Let’s start with the good, there are many great examples. Healthcare is an industry where AI already has a massive impact. In hospitals, AI can help increase the speed of management, diagnosis, research and monitoring, not to mention the speed of discovery and testing of new drugs.
Healthcare has become much more complex and costly, and patients are encouraged to become actively involved in their own care. The Internet of Things has led to wearables which, for example, people with diabetes can wear to monitor their glucose levels (e.g. FreeStyle Libra, Dexcom G6).
Some standard operations are done by robots as well as routine tasks like scans and data entry.
There are also developments on the care side. For example, a companion chatbot has been developed for people with Alzheimer’s, called Endurance. The chat bot has casual conversations with patients and can identify variances in what the patient said previously and highlight areas of memory loss. Doctors and family members can access the conversations also, because Endurance is cloud-based, which helps monitoring.
Furthermore, AI based conversational software can alleviate the data burden for hospitals and GPs. Manually organising electronic health records (EHR) is not conducive to running an effective practice or trust. As well as reduce their administrative burden, GPs and doctors want to increase face-time with their patients. Removing the extensive note-taking can make a big difference.
Our client 3M Health Care has recently bought M*Modal, a healthcare technology provider of cloud-based, conversational AI-powered systems. This records doctor/patient conversations and adds pertinent information to patient medical records, saving time and increasing record accuracy. Doctors piloting its service have reduced time spent on medical notes by 70%.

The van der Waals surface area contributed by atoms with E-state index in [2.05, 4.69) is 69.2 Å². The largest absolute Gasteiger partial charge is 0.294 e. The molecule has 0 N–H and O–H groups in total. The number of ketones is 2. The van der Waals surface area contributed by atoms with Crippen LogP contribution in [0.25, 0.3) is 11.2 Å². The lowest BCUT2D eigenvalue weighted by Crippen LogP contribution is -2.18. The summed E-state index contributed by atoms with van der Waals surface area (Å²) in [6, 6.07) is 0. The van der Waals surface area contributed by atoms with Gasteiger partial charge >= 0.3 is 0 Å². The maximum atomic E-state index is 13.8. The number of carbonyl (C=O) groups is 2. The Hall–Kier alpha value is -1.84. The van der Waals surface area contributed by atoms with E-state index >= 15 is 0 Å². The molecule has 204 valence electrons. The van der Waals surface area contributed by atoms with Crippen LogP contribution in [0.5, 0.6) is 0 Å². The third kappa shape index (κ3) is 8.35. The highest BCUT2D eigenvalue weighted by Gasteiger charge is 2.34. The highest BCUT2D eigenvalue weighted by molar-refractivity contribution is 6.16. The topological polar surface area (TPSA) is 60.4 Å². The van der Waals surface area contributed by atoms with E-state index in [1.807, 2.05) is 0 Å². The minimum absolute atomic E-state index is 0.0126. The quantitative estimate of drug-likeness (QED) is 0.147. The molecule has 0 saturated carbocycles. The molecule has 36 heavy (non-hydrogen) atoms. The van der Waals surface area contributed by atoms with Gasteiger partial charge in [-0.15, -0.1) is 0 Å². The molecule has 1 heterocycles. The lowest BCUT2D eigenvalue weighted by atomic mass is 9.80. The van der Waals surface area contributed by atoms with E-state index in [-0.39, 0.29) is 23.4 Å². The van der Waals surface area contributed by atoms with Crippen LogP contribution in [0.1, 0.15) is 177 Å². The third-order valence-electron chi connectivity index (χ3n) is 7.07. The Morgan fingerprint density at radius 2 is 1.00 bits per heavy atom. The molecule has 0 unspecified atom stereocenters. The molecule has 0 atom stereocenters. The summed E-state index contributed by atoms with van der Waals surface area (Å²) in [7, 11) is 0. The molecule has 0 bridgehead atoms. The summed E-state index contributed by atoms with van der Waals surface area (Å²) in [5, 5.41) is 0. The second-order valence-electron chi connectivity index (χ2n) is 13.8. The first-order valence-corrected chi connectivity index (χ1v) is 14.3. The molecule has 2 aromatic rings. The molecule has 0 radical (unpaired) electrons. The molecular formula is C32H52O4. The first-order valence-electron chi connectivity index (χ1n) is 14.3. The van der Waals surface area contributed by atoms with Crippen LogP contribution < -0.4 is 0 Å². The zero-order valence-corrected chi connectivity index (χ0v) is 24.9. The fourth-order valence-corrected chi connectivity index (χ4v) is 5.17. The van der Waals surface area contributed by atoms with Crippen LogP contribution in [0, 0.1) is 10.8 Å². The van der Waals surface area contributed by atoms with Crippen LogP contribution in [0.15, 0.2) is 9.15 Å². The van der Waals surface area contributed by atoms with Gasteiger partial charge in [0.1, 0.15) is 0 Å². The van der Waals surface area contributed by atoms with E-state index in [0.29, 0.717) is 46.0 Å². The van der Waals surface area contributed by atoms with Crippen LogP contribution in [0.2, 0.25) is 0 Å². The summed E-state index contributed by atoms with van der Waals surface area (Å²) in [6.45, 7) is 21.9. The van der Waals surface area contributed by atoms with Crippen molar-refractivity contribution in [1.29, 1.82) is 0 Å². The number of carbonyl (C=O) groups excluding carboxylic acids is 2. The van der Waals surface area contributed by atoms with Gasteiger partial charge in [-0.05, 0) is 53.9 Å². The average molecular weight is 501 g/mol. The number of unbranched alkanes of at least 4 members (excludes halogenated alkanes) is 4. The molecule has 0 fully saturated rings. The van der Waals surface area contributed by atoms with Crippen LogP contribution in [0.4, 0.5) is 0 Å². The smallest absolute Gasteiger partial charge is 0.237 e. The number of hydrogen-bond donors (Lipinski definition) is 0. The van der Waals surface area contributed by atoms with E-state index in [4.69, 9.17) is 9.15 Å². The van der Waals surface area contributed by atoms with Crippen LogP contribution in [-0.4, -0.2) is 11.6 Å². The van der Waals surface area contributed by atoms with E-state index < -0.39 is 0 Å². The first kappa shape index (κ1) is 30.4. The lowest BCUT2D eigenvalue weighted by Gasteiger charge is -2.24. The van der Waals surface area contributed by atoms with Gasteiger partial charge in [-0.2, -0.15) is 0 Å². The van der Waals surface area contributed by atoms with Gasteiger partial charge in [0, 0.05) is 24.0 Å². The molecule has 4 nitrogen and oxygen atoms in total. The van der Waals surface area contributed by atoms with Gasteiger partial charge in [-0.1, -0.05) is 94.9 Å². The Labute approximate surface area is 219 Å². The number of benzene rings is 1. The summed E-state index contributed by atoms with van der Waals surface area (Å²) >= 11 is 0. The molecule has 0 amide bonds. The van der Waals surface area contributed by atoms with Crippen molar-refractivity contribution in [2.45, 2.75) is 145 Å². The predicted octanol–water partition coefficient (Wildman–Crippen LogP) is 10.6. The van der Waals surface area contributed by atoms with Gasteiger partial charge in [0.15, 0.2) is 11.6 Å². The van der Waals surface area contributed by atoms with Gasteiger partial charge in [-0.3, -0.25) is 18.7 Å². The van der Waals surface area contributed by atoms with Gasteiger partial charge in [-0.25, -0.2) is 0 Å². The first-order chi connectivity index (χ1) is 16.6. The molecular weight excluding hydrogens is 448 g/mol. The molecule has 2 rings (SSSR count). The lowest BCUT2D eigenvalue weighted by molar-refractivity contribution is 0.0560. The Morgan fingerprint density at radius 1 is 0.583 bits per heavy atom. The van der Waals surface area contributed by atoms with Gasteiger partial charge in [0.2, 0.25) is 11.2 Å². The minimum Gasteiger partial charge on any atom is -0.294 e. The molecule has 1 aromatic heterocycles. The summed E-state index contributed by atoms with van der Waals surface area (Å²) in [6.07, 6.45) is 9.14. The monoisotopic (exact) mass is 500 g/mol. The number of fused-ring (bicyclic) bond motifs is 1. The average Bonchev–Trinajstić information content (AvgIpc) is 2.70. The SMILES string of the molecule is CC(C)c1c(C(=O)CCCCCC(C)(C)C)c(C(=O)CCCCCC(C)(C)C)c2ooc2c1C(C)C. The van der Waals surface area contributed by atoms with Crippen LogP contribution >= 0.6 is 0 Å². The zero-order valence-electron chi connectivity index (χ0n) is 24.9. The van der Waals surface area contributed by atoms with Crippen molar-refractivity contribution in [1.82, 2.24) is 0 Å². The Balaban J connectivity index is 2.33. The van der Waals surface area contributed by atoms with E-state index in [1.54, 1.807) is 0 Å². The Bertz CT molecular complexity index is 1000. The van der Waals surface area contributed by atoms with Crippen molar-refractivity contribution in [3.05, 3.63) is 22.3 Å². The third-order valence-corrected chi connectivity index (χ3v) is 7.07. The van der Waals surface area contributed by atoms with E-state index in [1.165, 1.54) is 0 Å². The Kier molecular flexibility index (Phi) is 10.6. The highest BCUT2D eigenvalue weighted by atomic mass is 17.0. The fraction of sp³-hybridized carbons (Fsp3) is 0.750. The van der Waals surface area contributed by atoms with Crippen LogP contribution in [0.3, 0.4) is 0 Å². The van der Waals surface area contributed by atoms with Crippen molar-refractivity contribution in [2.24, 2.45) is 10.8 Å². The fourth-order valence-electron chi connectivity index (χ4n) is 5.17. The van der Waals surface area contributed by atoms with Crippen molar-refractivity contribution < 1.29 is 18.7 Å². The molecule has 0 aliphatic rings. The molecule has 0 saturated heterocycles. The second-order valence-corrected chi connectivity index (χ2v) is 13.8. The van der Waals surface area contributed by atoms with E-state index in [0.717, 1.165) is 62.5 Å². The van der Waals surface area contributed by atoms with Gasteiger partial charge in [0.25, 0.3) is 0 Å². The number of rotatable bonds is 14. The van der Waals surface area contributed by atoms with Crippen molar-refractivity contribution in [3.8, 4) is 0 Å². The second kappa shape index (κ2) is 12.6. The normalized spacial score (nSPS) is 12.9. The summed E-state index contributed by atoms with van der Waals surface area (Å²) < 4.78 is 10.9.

A great strategic move to stave off competition from the likes of Amazon and Google!
Apart from healthcare, AI is present in many other industries, protecting us and making us more efficient.
In communications, automatic spam filters help us to receive the items we really want to receive and get real-time translations, even though the latter can still be a bit clunky!
In sport, computer vision referees can catch more fouls and manage the game better. Smart ticketing helps fight fraud.
AI can help to eliminate fake news in the media industry, remove journalistic bias (although strictly speaking journalists shouldn’t be biased but report the facts) and even automate journalism, writing the content!
Self-driving vehicles have been in the news prominently over the last few months. Again, it is AI that makes this possible. Other examples in the transport industry are ride-sharing apps and traffic analysis which helps reduce travel times.
In education, AI can keep students honest, with plagiarism checkers. The burden (and potential bias) of marking can be removed through automated grading, and virtual teachers may replace real ones. Not sure how I feel about that, some of my best school memories are of teachers, their love for their subject and their idiosyncrasies.
No doubt there are many other great examples of AI, but let’s see what the British consumer says about AI, and the potential downside of it.
Consumers are certainly a little wary of an AI future. Who can blame them? AI could put 30%4 of existing jobs at risk by 2030 as we move from physical to cognitive labour.
A 2018 study by Accenture titled “Reworking the Revolution” makes a completely different claim: AI in combination with human collaboration may result in a 10% employment increase worldwide by 2020! It’s safe to say we simply don’t know, just that there will be a transformation, which has already started and there’s very little we can do to stop it.